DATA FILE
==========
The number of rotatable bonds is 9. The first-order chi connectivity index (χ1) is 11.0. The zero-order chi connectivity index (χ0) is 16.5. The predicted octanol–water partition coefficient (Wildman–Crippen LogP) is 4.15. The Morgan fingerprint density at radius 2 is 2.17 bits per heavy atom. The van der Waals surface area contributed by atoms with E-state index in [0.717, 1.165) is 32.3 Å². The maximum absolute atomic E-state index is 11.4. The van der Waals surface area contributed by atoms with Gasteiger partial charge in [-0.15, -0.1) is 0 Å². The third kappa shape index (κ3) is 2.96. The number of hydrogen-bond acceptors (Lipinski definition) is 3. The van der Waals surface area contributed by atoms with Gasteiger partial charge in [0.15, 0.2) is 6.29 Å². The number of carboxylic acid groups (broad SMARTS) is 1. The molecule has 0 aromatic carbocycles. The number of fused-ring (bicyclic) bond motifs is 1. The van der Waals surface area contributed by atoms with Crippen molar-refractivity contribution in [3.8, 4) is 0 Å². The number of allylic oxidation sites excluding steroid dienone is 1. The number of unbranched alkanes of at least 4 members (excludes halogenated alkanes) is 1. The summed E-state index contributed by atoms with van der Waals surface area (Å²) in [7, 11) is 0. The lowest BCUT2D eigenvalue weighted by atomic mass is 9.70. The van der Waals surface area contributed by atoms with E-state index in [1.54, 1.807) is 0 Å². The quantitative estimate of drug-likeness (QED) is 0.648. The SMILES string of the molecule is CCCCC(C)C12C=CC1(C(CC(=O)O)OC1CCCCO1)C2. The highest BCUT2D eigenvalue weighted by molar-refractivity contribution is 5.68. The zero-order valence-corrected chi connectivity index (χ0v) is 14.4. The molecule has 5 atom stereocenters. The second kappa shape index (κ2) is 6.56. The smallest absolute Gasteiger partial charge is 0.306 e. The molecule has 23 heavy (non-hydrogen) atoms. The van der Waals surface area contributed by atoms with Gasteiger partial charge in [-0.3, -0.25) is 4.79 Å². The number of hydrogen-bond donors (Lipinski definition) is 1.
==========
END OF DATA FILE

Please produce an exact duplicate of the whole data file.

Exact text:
The number of rotatable bonds is 9. The first-order chi connectivity index (χ1) is 11.0. The zero-order chi connectivity index (χ0) is 16.5. The predicted octanol–water partition coefficient (Wildman–Crippen LogP) is 4.15. The Morgan fingerprint density at radius 2 is 2.17 bits per heavy atom. The van der Waals surface area contributed by atoms with E-state index in [0.717, 1.165) is 32.3 Å². The maximum absolute atomic E-state index is 11.4. The van der Waals surface area contributed by atoms with Gasteiger partial charge in [-0.15, -0.1) is 0 Å². The third kappa shape index (κ3) is 2.96. The number of hydrogen-bond acceptors (Lipinski definition) is 3. The van der Waals surface area contributed by atoms with Gasteiger partial charge in [0.15, 0.2) is 6.29 Å². The number of carboxylic acid groups (broad SMARTS) is 1. The molecule has 0 aromatic carbocycles. The number of fused-ring (bicyclic) bond motifs is 1. The van der Waals surface area contributed by atoms with Crippen molar-refractivity contribution in [3.8, 4) is 0 Å². The number of allylic oxidation sites excluding steroid dienone is 1. The number of unbranched alkanes of at least 4 members (excludes halogenated alkanes) is 1. The summed E-state index contributed by atoms with van der Waals surface area (Å²) in [7, 11) is 0. The lowest BCUT2D eigenvalue weighted by atomic mass is 9.70. The van der Waals surface area contributed by atoms with E-state index in [1.54, 1.807) is 0 Å². The quantitative estimate of drug-likeness (QED) is 0.648. The SMILES string of the molecule is CCCCC(C)C12C=CC1(C(CC(=O)O)OC1CCCCO1)C2. The highest BCUT2D eigenvalue weighted by molar-refractivity contribution is 5.68. The zero-order valence-corrected chi connectivity index (χ0v) is 14.4. The molecule has 5 atom stereocenters. The second kappa shape index (κ2) is 6.56. The smallest absolute Gasteiger partial charge is 0.306 e. The molecule has 23 heavy (non-hydrogen) atoms. The van der Waals surface area contributed by atoms with Gasteiger partial charge in [-0.3, -0.25) is 4.79 Å². The number of hydrogen-bond donors (Lipinski definition) is 1.